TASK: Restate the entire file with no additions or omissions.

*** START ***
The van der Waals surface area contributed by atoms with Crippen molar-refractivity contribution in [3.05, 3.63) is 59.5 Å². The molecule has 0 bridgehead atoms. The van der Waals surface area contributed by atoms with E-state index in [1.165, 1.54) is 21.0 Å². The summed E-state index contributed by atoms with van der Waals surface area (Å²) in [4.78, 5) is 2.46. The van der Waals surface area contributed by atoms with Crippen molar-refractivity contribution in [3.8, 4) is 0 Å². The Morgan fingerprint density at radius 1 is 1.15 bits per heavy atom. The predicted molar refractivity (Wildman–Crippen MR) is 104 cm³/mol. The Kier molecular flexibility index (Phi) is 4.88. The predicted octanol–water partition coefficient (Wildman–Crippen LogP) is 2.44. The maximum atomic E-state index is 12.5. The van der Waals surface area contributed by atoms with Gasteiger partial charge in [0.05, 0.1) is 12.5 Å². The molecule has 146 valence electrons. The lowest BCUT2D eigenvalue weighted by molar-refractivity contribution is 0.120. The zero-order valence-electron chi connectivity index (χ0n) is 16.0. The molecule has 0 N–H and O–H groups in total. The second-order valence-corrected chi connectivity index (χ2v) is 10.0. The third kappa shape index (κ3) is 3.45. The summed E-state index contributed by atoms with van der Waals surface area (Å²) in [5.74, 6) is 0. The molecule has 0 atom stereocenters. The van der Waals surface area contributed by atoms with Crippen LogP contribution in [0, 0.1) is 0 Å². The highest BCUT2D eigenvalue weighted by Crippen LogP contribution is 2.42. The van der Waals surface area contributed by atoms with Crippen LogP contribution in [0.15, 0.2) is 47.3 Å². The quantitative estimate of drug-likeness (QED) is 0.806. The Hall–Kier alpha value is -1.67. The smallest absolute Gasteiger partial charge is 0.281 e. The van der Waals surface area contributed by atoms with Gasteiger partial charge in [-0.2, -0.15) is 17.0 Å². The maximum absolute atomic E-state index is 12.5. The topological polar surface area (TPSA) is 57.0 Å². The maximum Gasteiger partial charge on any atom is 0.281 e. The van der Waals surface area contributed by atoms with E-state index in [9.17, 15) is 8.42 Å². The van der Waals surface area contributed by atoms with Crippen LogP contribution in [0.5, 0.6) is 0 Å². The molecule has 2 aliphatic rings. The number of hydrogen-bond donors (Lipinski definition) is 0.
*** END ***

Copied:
The van der Waals surface area contributed by atoms with Crippen molar-refractivity contribution in [3.05, 3.63) is 59.5 Å². The molecule has 0 bridgehead atoms. The van der Waals surface area contributed by atoms with E-state index in [1.165, 1.54) is 21.0 Å². The summed E-state index contributed by atoms with van der Waals surface area (Å²) in [4.78, 5) is 2.46. The van der Waals surface area contributed by atoms with Crippen molar-refractivity contribution in [3.8, 4) is 0 Å². The Morgan fingerprint density at radius 1 is 1.15 bits per heavy atom. The predicted molar refractivity (Wildman–Crippen MR) is 104 cm³/mol. The Kier molecular flexibility index (Phi) is 4.88. The predicted octanol–water partition coefficient (Wildman–Crippen LogP) is 2.44. The maximum atomic E-state index is 12.5. The van der Waals surface area contributed by atoms with Gasteiger partial charge in [0.05, 0.1) is 12.5 Å². The molecule has 146 valence electrons. The lowest BCUT2D eigenvalue weighted by molar-refractivity contribution is 0.120. The zero-order valence-electron chi connectivity index (χ0n) is 16.0. The molecule has 0 N–H and O–H groups in total. The second-order valence-corrected chi connectivity index (χ2v) is 10.0. The third kappa shape index (κ3) is 3.45. The summed E-state index contributed by atoms with van der Waals surface area (Å²) in [5.74, 6) is 0. The molecule has 0 atom stereocenters. The van der Waals surface area contributed by atoms with Crippen LogP contribution in [0, 0.1) is 0 Å². The highest BCUT2D eigenvalue weighted by Crippen LogP contribution is 2.42. The van der Waals surface area contributed by atoms with Crippen LogP contribution in [0.15, 0.2) is 47.3 Å². The quantitative estimate of drug-likeness (QED) is 0.806. The Hall–Kier alpha value is -1.67. The smallest absolute Gasteiger partial charge is 0.281 e. The van der Waals surface area contributed by atoms with Gasteiger partial charge in [-0.2, -0.15) is 17.0 Å². The maximum absolute atomic E-state index is 12.5. The topological polar surface area (TPSA) is 57.0 Å². The maximum Gasteiger partial charge on any atom is 0.281 e. The van der Waals surface area contributed by atoms with E-state index in [9.17, 15) is 8.42 Å². The van der Waals surface area contributed by atoms with Crippen LogP contribution in [0.5, 0.6) is 0 Å². The molecule has 2 aliphatic rings. The number of hydrogen-bond donors (Lipinski definition) is 0.